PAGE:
Like 2000's release Borders and Boundaries, the new record was mixed at the famed Blasting Room by punk rock legend Bill Stevenson (Descendents, Black Flag) and Jason Livermore, but don't let that lead you to believe that there's anything same-ish about See The Light. "If you're expecting retreads and repeats, this record will disappoint," exclaims Roger. "It's all new songs and new vibes only recorded in our old school way."
While some other bands of a certain vintage are latching onto musical trends, you won't find any dubstep beats or vocoder distortion on See The Light--a title that nods to the band's history of marrying dark lyrical content (the tunnel) to bouncy musical arrangements (the light at the end). Less Than Jake aren't turning away from their roots, and echoing Mark Twain, Fiorello points out that the rumors regarding their genre's demise are greatly exaggerated: "Punk has been declared dead every year for 30+ years and it's still going stronger than ever. People like to declare things dead just because it's dead to them, but if bands are passionate about what they're doing, they'll attract fans who are passionate."
As fits a band born long enough ago to now be of legal drinking age, Less Than Jake pulls in a multi-generational audience, which Vinnie notes is often a family affair. "Our crowd now is 16 to 40, and I've met kids as young as eight or nine. Dads bring their sons and it's a weird rite of passage; moms bring kids in saying, 'We've watched you guys for 15 years.' But will the band stick around long enough to draw in a third generation of fans? "I don't know man. I think our guys on that would be NOFX and Bad Religion. When you see Fat Mike or Bad Religion hang it up, maybe: but like them, we're gonna ride that out."
With the momentum of their first release, The Maine dropped Black and White in the summer of 2010. It was instantly clear that what the group had was something special - it was this release that the fans and industry started to see their growth and maturity expand as creative artists and musicians.
When it came time to release their third album in 2011, Pioneer, it was clear that the record needed to be released independently without the input of anyone but the band members themselves. After making the decision to part ways with their major label, The Maine decided to film the experience and released the documentary Anthem For A Dying Breed.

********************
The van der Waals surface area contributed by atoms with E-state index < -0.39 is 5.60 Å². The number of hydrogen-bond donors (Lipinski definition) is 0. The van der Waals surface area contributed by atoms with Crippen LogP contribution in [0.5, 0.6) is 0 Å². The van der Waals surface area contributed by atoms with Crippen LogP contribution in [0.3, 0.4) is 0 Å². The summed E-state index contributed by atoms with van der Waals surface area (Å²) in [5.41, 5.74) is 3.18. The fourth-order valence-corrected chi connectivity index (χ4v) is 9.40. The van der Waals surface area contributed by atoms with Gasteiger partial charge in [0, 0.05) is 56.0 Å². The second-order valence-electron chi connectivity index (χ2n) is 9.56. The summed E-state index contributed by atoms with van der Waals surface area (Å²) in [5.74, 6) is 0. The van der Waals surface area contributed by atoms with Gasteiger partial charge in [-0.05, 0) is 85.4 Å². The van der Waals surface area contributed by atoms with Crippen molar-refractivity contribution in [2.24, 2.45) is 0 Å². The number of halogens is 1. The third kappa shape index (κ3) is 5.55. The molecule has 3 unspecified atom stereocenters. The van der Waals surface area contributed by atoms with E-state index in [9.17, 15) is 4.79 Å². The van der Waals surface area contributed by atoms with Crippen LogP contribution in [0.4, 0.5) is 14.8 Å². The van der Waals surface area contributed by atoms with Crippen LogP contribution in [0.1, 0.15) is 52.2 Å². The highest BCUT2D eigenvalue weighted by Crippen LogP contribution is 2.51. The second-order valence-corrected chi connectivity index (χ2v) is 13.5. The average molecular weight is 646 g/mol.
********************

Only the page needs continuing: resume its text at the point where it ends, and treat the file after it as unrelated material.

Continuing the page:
On June 4th of 2013, The Maine released their fourth full-length album, Forever Halloween. The album was recorded live through analog tape without the use of computer editing techniques which have become the standard in modern recordings. This gave the album an energy that cannot be captured any other way than 5 people performing in a room together. "The tape machine was like having an older, wiser, intimidatingly glowing woman in the room" says frontman John O'Callaghan on the experience. "We were all meeting her for the first time, but she already knew everything there was to know about the five of us. In no single way judgmental, but she sniffed out the bullshit and wouldn't allow us to be anyone we are not. We are now better men for meeting that woman."!
Mayday Parade has come a long way since their landmark 2007 debut, A Lesson In Romantics which debuted at #8 on the Billboard Heatseeker's Chart, holding a chart position for seventy weeks and laying the framework for the band's path to success. To date, their album sales have exceeded 600,000 while track sales surpass 3,000,000. Their self-titled third album entered the Billboard Top 200 at #12 in 2011, and the band has been a standout on the Punk Goes... series. Having crossed the globe on countless tours, the band's impressive tour resume includes acts such as Plain White T's, Pierce The Veil, All Time Low, The Maine, We The Kings, We Are The In Crowd, and Set Your Goals. This Florida based five-some stand poised for the biggest and brightest chapter yet.
Emerging from an overwhelmingly homogenous musical climate, it would've been easy to follow. However, for Chris Motionless [vocals], Ricky Horror [guitar], Ryan Sitkowski [guitar], Balz [keys], Ghost [bass], and Brandon Richter [drums] joining the proverbial pack wasn't an option.
"We wanted to distance ourselves from any kind of scene," admits Chris. "This is different from what we've done in the past. There's more experimentation, and almost every kind of heavy music is involved. We wanted to explore what inspires us regardless of the genre of music. Lyrically, it's less rooted in fictional stories and more focused on real life events and things people can relate to. This is our view of the world, and this is what we were always meant to sound like."